Germany Repatriating Gold From NY, Paris 'In Case Of A Currency Crisis'
“No, we have no intention to sell gold,” a Bundesbank spokesman said on the phone Wednesday, “[the relocation] is in case of a currency crisis.” The argument is mildly paradoxical: the officially stated reasons for the repatriation of part of its gold holdings is to build trust and confidence domestically, and to have the ability to sell gold quickly If needed.
Specifically, the Bundesbank will be bringing to Frankfurt all of its 374 metric tons stored at the Banque de France (11% of its total reserves), and 300 metric tons held in the vault of the New York Fed, reducing its share in the U.S. from 45% to 37%. At market prices, that’s about €27-billion ($36 billion) worth of physical gold bars. According to the Financial Times, it will be the biggest planned gold transport on record.
The German central bank is looking to relocate 50% of its total reserves to Frankfurt by 2020; the EU’s largest economy is the world’s second largest holder of gold reserves, trailing only the U.S. Why 50%, one may ask? “It’s just a benchmark that makes sense,” a spokesman explained.
In a statement, the Bundesbank justified its relocation of gold reserves held in France as a natural consequence of the adoption of the euro, noting that as they hold the same currency, there is no need to keep the bars there if the situation arose where they would need foreign currency quick. Reserves in London are to remain steady at 13% or 445 metric tons. It’s repatriation of U.S. reserves are just part of their plan to keep 50% at home; the Bundesbank will keep more than 1,200 tons in New York.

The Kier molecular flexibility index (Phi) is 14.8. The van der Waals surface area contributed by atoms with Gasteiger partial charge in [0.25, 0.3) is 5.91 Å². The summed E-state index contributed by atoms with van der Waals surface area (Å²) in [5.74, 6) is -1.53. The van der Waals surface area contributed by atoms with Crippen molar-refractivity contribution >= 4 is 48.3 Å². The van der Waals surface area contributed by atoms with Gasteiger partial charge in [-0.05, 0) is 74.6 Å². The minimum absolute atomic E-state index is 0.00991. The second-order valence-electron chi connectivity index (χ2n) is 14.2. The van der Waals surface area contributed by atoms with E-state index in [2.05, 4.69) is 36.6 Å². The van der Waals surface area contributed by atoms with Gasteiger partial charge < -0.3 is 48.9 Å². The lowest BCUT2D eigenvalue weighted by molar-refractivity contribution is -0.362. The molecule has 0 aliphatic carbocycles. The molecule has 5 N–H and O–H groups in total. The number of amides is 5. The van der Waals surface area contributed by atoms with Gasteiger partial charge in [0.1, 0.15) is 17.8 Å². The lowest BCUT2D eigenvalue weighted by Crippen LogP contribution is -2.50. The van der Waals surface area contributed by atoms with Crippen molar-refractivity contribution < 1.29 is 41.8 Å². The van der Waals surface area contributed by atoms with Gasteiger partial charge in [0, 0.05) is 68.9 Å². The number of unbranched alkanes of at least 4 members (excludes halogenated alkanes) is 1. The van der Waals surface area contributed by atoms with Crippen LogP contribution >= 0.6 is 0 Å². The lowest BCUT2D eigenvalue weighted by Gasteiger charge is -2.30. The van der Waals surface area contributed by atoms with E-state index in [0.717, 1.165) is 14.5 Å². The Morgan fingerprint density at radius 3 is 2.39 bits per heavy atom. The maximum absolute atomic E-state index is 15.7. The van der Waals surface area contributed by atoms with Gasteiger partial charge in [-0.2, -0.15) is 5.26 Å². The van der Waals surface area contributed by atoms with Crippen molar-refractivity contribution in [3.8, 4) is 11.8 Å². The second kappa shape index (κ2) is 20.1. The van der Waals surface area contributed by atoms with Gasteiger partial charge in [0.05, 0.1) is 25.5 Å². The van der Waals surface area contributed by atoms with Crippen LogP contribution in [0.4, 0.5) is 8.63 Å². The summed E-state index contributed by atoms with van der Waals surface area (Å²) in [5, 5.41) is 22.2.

Germany hasn’t bought or sold gold since 1973, and tried to keep its reserves “as far west as possible” during the Cold War, according to Bundesbank board member Carl-Ludwig Thiele, who prepared an important presentation (in German) on the matter. Frankfurt brought back 940 tons from the Bank of England in 2000/1 in order to avoid storage costs, according to the FT, and has sold about 5 to 6 metric tons a year to the finance ministry to mint coins. Interestingly, neither the New York Fed nor the Banque de France charge Germany to store its gold.
The move appears a response to public outrage over the Bundesbank’s oversight of its gold holdings. Last October, federal auditors questioned the Bundesbank surveillance of its gold bars, asking whether officials had actually verified the existence of their holdings. The Bundesbank insisted this was an independent decision and that there was “no loss of confidence” in fellow central banks, the spokesman told Forbes. Yet the timing, and the fact that only Venezuela, Iran, and Libya have recently repatriated gold, and in their case over fears of asset seizures, casts doubt over the Bundesbank’s move.
While Thiele didn’t speak of how it would be transported for security reasons, the gold coming from the U.S. will probably have to be flown in. This will probably have to be done in 3 to 5 ton shipments, the maximum insurance companies will cover, meaning it will take between 60 and 100 flights. In 2011, Venezuela’s Hugo Chavez brought 160 tons of gold from New York to Caracas at an estimated cost of $9 million. Gold from France could easily be moved by truck.
It was unclear whether the move would have a direct impact on gold prices, which were down 0.2% to $1,679.90 an ounce by 12:47 PM in New York. Major gold miners were all in the red on Wednesday, with Goldcorp, Barrick Gold, Freeport McMoran and Newmont Mining all down between 0.7% and 1.5%, while silver slid 0.4% to $31.40.
Germany’s gold repatriation raises questions as to their belief in both the strength of the global economy and the European Monetary Union, and their trust of fellow central banks. It also suggests the Bundesbank, with a reputation for independence, has felt the pressure of the public, and those federal audits.
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